Scissor: This part was especially hard to read as perhaps the most fervent Canton supporter on the sub. Ching Shih declares a war that she thought she could have won against the Qin. In her eyes, the worst that could happen was that Qiongshi would be taken but as the saying goes, never tempt fate. Hong Kong is now in Qin hands and the core city of the Cantonese empire is gone! The only consolation is that Hong Kong is being razed so that Ching Shih can resettle, but this is a setback that could spell doom for Canton.
Scissor: Korea really got the rug pulled out from under it by Shikoku. Ever since Pyongyang became the property of Sakamoto Ryoma, Seonjo really hasn't put his A game into settling cities. Korea is more vulnerable than ever because of this. Shikoku has a landing spot and Qing have the largest military in the cylinder. East Asia proving to be a bloodbath already so Korea must make up its losses if it hopes to not follow Xia into a shallow grave.
Techno: Oh, the poor, poor Murri. They had a shot at the start, but ever since Australia's settling choices cut them off, the Murri have been confined to just a small region on the coast. And yet, their rank rose a bit this part. This isn't as much due to their successes - as those have been few for the Murri - as it is due to New Zealand's inability to launch a naval invasion and the inability of the civs ranked below the Murri to punch with any weight at all. The Murri are just a single settler away from being sealed off entirely from the rest of Australia by land. Perhaps the only thing keeping the Murri afloat is their defensiveness, as their military and rough terrain combined mean that any invader would need a navy that's more capable than just a few triremes.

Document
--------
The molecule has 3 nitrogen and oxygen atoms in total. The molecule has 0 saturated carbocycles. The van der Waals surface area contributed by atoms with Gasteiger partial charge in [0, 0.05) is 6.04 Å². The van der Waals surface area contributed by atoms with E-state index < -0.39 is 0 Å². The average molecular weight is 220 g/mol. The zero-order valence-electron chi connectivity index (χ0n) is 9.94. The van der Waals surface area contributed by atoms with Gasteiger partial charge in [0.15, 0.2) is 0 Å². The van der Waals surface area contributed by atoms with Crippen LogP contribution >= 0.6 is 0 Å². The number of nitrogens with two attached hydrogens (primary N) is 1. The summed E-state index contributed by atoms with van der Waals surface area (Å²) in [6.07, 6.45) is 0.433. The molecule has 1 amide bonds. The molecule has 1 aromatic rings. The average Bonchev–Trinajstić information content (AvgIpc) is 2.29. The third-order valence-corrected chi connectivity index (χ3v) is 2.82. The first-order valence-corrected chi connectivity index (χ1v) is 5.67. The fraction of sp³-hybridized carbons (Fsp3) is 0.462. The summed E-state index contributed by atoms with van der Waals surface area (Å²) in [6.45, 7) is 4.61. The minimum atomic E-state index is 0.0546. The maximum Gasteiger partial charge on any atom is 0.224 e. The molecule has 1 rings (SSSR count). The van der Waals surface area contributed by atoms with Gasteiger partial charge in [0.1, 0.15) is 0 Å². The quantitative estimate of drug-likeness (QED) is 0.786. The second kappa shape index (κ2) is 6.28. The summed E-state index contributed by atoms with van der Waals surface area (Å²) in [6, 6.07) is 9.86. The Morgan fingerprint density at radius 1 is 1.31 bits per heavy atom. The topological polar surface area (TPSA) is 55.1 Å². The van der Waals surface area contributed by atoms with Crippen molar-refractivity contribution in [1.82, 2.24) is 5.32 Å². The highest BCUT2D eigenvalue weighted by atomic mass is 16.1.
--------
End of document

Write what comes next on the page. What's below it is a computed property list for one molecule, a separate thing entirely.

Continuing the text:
Aaron: Celebrations are due! Scotland finally works out how to settle and doubles their city count! Only 1 settler remains, and there are two available spots for him, though both are pretty bad. One could forgive Robert the Bruce for these late settles. After all, he was informed that, as an island civ, he would be given optics for free and would be able to send out his settlers to the many islands. That did not happen, which means that Scotland is trapped on Great Britain for the time being. It would seem that Robert spent many turns trying fruitlessly to colonise the Hebrides or Orkney islands and has only just now realised the injustice that has occured, and moved onto plan B. Though Scotland are now better than they were, being trapped on an island, unable to expand, with only 4 cities... it's not an enviable position to be in, so they remain near the bottom of the power rankings.
Msurdej: While Liya goes up in ranks this part, its once again more to do with other people's failures than Omar's successes. Sure Algeria is no longer attacking them, but those forces were really a huge threat what with the lack of melee units in Benghazi. Meanwhile, the only expansion Mukhtar seems to want to do is expanding his religion (which is the most practiced religion tbf.) But a good religion does not a good civ make, and Libya will need to make more cities if they want to escape the bottom of the ladder.
Adm. Cloudberg: The Seljuqs only climb slightly this part, but there is good news for them: their army is about as large as those of its neighbours, which means they’ll probably survive for now, and they didn’t lose Rey to Oman. That said, these “gains” are really just reversing a decline, and it’s hard to see how Alp Arslan can start to actually improve. He barely has room for even one more city, Palmyra and Parthia are ascendant, his other neighbours are hard to reach. This is why the Selqjuqs are down in this part of the rankings—it’s just not clear where they can possibly go from here.